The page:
Because of black holes, we have wifi

Mathematicians and physicists predicted the existence of black holes before we ever found them; perhaps unsurprising since they don’t give off any light. But eventually we figured out that they really could exist, and then we predicted that they should in fact emit radiation, and then we found that radiation and all sorts of other hints that tell us they’re actually there.

Black hole (don't be scared, it's just an artist's rendering)

That makes it sound easy, but it was extremely hard. Filtering out all the radiation we get from space to identify just some bits of it as coming from matter as it falls into a black hole is very tricky. Scientists used a mathematical technique called Fourier analysis which can identify differentfrequencies of signal from one incoming mashed-up signal. And their analysis worked in identifying stuff that was radiating as a result of black holes.

Fourier analysis can tell you that one signal contains three discrete ones

Later on some clever scientists at CSIRO in Australia were trying to solve the problem of how lots of people in the same space, or that were moving around, could have their computers all networked. Running a wire to everyone is impractical. Using a radio signal would be possible but at the relatively low powers, short ranges, and confined spaces needed they got lots of signal reflections that made the incoming signal a bit mashed-up.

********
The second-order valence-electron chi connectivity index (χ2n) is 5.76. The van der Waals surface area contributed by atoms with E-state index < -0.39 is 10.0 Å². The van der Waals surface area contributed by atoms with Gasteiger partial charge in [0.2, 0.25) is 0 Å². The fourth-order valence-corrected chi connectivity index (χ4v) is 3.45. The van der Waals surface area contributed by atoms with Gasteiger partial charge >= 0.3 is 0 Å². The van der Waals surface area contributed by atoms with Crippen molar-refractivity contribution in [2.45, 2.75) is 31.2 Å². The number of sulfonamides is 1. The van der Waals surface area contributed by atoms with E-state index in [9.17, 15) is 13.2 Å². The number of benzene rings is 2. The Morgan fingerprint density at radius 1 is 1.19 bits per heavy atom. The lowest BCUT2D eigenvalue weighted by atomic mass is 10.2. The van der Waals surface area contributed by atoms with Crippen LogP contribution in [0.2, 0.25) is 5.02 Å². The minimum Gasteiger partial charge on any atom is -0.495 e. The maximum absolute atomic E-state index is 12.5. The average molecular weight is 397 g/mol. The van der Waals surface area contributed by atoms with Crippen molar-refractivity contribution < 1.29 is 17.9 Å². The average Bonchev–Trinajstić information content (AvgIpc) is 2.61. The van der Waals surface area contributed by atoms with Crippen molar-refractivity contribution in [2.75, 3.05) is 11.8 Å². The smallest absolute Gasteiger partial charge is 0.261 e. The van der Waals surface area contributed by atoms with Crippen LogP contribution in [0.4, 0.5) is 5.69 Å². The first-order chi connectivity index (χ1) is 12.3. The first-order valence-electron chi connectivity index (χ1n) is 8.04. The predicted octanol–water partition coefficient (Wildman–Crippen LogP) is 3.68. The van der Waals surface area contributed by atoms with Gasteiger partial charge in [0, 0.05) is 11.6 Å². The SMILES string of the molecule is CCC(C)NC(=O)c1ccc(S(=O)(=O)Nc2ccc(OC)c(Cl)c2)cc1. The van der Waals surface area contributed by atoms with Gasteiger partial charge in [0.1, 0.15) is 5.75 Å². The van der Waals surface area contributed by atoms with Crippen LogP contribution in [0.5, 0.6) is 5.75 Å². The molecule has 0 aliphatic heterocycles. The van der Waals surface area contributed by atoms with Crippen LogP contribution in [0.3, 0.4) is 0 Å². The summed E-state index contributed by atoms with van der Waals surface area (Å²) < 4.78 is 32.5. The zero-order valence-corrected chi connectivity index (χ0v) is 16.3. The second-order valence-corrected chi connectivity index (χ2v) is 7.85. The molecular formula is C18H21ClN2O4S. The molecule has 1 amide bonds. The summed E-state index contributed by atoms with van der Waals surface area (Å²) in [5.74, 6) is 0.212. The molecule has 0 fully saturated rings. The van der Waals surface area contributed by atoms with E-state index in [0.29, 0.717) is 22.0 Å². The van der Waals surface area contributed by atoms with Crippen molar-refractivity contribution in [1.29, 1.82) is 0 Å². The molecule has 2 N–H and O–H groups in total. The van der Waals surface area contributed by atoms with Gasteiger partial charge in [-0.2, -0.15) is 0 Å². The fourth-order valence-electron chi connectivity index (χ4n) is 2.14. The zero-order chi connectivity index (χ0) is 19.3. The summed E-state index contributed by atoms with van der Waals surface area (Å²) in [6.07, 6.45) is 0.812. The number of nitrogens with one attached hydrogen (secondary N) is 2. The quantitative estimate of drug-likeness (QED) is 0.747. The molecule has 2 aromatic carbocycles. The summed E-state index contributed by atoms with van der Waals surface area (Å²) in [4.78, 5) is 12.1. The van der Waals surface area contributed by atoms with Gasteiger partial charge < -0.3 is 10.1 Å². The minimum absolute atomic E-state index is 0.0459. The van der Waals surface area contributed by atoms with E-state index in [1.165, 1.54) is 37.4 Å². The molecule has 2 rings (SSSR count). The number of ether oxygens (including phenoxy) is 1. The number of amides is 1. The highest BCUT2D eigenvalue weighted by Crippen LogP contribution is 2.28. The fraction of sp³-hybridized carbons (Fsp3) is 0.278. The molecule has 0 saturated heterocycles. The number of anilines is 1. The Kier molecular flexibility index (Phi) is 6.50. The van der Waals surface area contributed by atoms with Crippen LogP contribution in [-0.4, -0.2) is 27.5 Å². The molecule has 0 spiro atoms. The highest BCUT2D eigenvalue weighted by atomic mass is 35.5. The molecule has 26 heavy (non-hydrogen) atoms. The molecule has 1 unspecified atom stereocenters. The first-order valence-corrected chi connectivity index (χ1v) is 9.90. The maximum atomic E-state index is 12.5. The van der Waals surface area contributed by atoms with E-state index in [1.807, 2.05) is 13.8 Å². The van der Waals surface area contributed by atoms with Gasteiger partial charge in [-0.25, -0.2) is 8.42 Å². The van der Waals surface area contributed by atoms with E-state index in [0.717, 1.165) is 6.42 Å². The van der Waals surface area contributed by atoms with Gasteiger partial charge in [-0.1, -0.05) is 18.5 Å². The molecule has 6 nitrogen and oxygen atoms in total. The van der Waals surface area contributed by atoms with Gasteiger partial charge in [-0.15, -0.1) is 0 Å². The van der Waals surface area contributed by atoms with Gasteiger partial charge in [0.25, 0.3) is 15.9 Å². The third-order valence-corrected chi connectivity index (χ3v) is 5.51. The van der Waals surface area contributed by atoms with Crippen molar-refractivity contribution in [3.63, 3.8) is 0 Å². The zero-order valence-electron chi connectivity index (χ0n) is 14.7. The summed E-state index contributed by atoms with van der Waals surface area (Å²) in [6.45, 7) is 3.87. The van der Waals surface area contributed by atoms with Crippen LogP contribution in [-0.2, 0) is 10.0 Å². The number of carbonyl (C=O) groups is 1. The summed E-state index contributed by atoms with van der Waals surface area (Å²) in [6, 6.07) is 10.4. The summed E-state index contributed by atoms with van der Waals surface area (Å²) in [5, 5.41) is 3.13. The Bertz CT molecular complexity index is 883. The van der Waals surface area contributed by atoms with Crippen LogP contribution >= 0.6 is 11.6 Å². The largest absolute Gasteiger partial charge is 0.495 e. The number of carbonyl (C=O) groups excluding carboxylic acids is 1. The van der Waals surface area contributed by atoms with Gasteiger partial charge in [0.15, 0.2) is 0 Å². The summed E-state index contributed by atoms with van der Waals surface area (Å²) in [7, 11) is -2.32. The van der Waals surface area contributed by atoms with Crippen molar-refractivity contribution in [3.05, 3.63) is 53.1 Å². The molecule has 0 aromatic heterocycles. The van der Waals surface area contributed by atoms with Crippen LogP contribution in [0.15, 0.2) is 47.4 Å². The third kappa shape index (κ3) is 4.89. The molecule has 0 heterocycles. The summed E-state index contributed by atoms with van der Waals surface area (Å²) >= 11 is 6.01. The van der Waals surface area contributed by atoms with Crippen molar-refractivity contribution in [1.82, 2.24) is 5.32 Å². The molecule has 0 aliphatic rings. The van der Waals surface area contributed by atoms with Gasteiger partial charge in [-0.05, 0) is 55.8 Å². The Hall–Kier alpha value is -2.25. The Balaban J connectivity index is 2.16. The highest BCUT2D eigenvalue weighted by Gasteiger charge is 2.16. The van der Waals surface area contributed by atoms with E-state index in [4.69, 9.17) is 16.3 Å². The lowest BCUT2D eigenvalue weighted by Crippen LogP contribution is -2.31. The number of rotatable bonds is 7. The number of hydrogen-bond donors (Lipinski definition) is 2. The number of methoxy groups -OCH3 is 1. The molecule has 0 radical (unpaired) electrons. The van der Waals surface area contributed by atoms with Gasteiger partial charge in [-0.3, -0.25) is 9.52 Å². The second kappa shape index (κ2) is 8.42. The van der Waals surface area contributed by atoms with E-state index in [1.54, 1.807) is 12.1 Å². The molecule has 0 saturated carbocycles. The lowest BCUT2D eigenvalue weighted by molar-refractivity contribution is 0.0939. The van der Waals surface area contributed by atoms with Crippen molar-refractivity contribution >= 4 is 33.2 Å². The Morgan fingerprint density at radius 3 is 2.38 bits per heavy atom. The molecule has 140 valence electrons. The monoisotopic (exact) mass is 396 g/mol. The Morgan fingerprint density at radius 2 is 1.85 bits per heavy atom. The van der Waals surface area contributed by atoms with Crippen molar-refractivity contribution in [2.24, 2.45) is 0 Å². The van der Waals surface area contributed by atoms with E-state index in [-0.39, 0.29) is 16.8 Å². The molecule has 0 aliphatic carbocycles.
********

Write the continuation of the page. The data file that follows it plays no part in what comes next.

But these clever folks remembered what the black hole scientists had done and used Fourier techniques to disentangle the signals they needed from that mashed-up mess. And wifi communication was born.

CSIRO’s national challenges for Australian science

Alright, I’m here in Sydney, and getting close to normal again. What better way to regain normality than regular blogging again?

The Commonwealth Scientific and Industrial Research Organisation (CSIRO) is Australia’s national science agency. They manage national R&D facilities and focus on several areas of interest to the country. Their current “national challenges” include focusing on: